Text Tuesday: (Be, Make) Heavy

On Tuesdays, I scour Mounce’s Complete Expository Dictionary of Old and New Testament words to find some extra insight into the biblical text. Today’s word is “heavy,” or “to be/to make something heavy.”

In the Hebrew Old Testament text, “heavy” (kabed) means “to honor.” This is an interesting Jewish idiom that we use today. When someone powerful or important speaks we often say, “Her words carry a lot of weight.”

In the Greek New Testament, “to be made heavy” (lype) has a different meaning. It carries the idea of grief or sorrow, a person experiencing a heaviness because of a loss of a loved one. The action of grief exhausts someone and they feel heavy because of it.

The two, distinct meanings in the two languages reminds us that reading the Bible is complex, for the same word “heavy” in English has two different meanings in the text. We get to do the tough work of hearing the ancient voices in order to understand the text.


Text Tuesday: Enemy

Each Tuesday, I’ll try to text a word found in the Bible and draw some insight from it through some Hebrew and Greek study, using Mounce’s Complete Expository Dictionary of Old and New Testament Words.

Today’s word: Enemy

Both Old Testament words for enemy: verb (oyeeb) and noun (sar) give an underlying idea of “hate” or “hostility” or “adversary.” It’s worth noting, that Satan is never described by either of these words in the OT. A famous enemy character in the OT is Haman in Esther who was hell-bent on the destruction of the Jews while they were in Persian captivity.

The New Testament Greek word (echthros) carries a similar idea. An enemy is one who opposes you. Mounce makes a theological statement about the use of enemy in the NT, “A child of God may have enemies but is not to be an enemy toward another person.” In contrast, “enemy” is used to describe both Satan and death in the NT.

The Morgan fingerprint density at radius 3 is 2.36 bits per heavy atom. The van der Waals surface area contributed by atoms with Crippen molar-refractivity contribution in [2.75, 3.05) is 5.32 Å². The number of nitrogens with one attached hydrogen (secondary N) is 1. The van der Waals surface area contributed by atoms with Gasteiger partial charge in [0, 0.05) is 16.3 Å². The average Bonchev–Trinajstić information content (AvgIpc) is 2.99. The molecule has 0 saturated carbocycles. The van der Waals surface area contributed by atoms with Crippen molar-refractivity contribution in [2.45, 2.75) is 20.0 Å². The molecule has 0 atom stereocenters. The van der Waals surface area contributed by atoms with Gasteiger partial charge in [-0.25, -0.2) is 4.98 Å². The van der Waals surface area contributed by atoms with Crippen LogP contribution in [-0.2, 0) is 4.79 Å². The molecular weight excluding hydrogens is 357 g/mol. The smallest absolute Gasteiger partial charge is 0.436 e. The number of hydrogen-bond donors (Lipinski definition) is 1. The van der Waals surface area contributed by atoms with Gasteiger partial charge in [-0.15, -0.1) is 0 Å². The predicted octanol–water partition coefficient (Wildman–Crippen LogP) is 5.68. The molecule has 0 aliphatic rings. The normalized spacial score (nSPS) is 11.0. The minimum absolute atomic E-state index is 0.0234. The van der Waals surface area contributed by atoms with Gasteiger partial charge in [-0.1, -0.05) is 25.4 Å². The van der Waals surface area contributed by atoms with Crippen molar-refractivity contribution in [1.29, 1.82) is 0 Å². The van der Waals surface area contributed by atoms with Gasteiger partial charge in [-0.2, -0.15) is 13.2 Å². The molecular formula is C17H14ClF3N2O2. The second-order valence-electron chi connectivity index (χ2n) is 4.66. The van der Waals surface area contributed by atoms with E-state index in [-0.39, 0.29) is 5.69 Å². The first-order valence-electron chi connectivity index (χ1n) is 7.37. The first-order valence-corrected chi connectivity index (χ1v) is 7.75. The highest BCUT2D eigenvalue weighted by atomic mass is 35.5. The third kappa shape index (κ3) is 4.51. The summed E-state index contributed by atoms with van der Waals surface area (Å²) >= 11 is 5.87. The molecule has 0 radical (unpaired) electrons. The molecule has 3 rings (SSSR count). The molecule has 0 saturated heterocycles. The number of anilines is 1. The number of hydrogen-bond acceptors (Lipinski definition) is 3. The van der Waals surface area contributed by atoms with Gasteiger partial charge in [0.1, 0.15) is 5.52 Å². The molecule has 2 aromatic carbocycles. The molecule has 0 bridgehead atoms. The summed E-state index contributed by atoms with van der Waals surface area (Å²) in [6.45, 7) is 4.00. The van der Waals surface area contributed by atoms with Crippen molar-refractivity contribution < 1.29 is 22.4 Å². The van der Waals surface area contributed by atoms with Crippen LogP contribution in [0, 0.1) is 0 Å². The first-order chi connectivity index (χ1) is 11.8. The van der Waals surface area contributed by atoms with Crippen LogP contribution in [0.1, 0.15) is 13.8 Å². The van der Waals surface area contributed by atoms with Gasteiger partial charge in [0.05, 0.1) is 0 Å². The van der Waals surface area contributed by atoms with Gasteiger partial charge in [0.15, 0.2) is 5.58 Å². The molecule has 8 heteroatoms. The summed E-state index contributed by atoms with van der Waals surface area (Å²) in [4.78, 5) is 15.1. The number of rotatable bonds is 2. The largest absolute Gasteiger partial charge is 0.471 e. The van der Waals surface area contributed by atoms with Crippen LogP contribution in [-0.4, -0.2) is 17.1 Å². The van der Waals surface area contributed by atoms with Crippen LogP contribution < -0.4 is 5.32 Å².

The biblical idea of enemy is important. It is healthy to acknowledge that there is a category for “enemies” in the life of the believer. The challenging call of Jesus, however, is to not seek their absence from our lives because we are at odds with them. The call of the gospel is to love our enemies, to pray for them, and even to suffer long with them. May God give us the grace to do so.

Text Tuesday: Woe

On Tuesdays, I’ll try to provide a bit of background on a biblical word using William Mounce’s Complete Expository Dictionary of Old and New Testament Words.

Today’s word: woe.

In the Old Testament, “woe” (Hebrew hoy) expresses personal pain and anguish because of the dread of a situation. Woe is also used to express anxiety about future troubles, used by the Writing Prophets in the later parts of the Old Testament. (see Isaiah 5:8, 11, 18, for example)

In the New Testament, “woe” (Greek ouai) is an injection at the beginning of a sentence or phrase to suggest pain. Mounce calls “woe” an “onomatopoeic” word where a sound of the word often reveals its meaning. A well-known use of “woe” in the NT is in Matthew 23 where Jesus gives “Seven woes” against his lived-in opponents.

There are also a few references where “woe” is used figuratively. Paul uses the term “woe” in 1 Cor. 9:16 to describe how he’d feel if he did not preach the gospel.


Woe is not a word that we use much anymore. We’ve probably subbed it out for related terms. I find it comforting that the Bible gives us room to feel raw emotion. It might even be sacred to have such a raw expression.